16. Dialogue that kills
Want to write dialogue to make Aaron Sorkin blush? Want to write dialogue to make Tarantino’s weird backward cap blow off? (Seriously, what is that thing?) Just follow the exercises below.
You wanna be a contender? You wanna be somebody?
When watching a movie, type up the dialogue being spoken on screen. This gets you in the habit of physically writing great professional dialogue, seeing it right in front of you; it embeds what dialogue should be into your mind and hands.
Do I really sound like that?
Next time you’re subtly observing people in your local coffee shop, note how they speak to each other. People don’t speak in perfect sentences. Notice how people’s speech is disjointed.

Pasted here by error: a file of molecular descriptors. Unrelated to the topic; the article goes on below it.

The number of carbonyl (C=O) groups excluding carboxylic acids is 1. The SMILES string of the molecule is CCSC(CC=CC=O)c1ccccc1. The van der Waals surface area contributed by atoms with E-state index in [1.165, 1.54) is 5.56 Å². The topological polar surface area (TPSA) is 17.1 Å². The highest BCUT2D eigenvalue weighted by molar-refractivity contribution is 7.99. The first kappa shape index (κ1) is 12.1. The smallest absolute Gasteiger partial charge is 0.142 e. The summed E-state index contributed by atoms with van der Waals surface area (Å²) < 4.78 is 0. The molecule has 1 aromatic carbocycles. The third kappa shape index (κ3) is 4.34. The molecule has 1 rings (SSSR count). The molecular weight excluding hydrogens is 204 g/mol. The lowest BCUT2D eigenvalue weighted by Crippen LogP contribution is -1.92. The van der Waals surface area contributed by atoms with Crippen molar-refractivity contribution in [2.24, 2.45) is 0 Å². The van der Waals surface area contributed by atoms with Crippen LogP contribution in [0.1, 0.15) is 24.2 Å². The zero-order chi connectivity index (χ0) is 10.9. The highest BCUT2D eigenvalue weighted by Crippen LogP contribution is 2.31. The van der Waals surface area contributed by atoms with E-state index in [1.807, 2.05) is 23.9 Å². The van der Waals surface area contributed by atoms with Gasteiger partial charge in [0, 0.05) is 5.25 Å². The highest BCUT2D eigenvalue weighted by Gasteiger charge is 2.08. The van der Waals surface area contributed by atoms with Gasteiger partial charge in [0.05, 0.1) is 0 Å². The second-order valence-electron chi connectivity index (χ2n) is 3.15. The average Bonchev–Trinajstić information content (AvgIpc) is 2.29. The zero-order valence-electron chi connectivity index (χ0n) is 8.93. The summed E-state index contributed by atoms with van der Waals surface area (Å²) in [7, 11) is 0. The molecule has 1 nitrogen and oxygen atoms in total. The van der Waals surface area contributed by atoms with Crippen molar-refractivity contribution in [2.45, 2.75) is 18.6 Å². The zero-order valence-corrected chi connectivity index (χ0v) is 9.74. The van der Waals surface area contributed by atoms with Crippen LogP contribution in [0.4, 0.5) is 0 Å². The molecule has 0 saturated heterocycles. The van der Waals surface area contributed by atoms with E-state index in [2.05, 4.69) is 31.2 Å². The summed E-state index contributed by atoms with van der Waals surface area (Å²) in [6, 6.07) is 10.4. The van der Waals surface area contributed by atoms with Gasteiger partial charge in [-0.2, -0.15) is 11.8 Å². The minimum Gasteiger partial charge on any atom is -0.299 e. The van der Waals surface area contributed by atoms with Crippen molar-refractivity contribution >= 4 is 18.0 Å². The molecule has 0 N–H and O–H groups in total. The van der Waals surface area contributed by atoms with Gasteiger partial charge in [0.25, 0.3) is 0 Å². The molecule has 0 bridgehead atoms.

Notice how people communicate physically, too. Remember: you don’t always need words. People give more away in their actions than their words.
This exercise will strengthen your ability to write authentic-sounding characters.
Jump in and write the first act of your script – the start of your “slab of clay” draft, what some writers call “draft zero”. The point is to provide an overview or preview of your final product.